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Scientists 'speed up time' by growing mini cress forests to inform future flood risk and resilience

Researchers are growing cress forests and planting matchstick log jams to test natural flood prevention methods, using the University of Hull’s rainfall simulator.

By growing scaled versions of forests with cress, and using matchsticks to create log jams, scientists will be able to work out how these flood defence approaches will be able to prevent future flooding.

To carry out the research, scientists have created a mini river catchment by using the total environment rainfall simulator and tens of tonnes of sand.

They are unleashing different magnitudes, intensities and frequencies of rainfall onto the scaled model, and analysing how the river system responds.

Professor Dan Parsons, Director of the Energy and Environment Institute at the University of Hull, said: “The great thing about this is that we can speed up time. We can use these scaled experiments and simulations to look at how effective these structures will be long term and what impact they will have on flood levels, how they affect the movement of sediments and ultimately how long they last.

“These kind of experiments are crucial as we can’t wait 30 years to grow a forest to see how it works and the effects it has. But here, in the simulator, we can do just that.”

By analysing how the rain is routed through the mini-catchment, researchers will be able to measure how it can be slowed in the basin, by replanting forests.

Researchers will also look at whether inserting engineered log jams and other natural flood prevention techniques are effective means of slowing the flow in headwater streams and reducing floods downstream.

Dr Stuart McLelland, Director of the Total Environment Simulator, added “This research will help us to understand and inform the longer-term efficiency and efficacy of these types of flood management interventions and use the results to help inform Government policy on future flood defences.

“We also want to help inform the investments and decisions made by those who are rolling out this type of natural flood management.”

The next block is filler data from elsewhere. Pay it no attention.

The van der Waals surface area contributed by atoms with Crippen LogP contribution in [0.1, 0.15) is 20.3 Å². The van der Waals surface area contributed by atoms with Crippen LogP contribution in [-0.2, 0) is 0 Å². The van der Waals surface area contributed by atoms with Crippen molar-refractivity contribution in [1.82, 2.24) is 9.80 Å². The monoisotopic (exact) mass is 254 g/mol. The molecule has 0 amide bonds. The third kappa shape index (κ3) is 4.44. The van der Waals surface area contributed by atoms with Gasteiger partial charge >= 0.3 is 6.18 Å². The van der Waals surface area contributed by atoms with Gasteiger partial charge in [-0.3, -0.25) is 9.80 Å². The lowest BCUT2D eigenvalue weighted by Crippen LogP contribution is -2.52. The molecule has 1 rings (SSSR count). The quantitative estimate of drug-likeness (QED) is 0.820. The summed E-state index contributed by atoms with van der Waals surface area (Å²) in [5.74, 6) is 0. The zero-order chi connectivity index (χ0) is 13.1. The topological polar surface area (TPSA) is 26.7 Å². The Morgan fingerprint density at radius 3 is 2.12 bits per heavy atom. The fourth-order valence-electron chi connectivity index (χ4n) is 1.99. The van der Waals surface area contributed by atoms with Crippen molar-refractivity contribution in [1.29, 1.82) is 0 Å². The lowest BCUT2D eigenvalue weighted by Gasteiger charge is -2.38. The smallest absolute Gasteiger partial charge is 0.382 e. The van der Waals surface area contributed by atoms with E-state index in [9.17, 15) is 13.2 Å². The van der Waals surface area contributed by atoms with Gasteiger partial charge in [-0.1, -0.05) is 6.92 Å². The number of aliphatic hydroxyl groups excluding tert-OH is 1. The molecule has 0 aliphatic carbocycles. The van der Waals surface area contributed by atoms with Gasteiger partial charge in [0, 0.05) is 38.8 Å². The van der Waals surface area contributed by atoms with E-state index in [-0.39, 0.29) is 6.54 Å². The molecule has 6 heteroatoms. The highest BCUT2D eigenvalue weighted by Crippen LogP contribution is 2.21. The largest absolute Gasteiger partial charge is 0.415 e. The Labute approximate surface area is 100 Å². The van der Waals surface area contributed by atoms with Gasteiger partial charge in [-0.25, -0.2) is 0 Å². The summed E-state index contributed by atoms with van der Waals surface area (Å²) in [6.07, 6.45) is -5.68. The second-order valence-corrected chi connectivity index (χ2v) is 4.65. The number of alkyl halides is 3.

The project is a collaboration between University of Hull researchers and those from Wageningen University in the Netherlands as part of a multi-million Euro European Union research grant, called Hydralab+, which addresses the urgent need to understand the consequences of climate change on rivers, estuaries and coasts and determine how they will evolve into the future.

The University of Hull is one of 24 partners working on the Hydralab+ Project to improve the prediction of how rivers, estuaries and coasts will respond to environmental change using experimental and physical models.

The rainfall simulator at the University has recently been upgraded allowing scientists to carry out much more accurate research around natural flood management.

Wietse van der Lageweg, a researcher on the project added: “We are now able to control the magnitude and intensity of the rainfall much more precisely than before, it allows us to represent a range of climate change scenarios and better test a range of flood management approaches.”

Timelapse

"These kind of experiments are crucial as we can’t wait 30 years to grow a forest to see how it works and the effects it has. But here, in the simulator, we can do just that."

Professor Dan Parsons, Director of the Energy and Environment Institute

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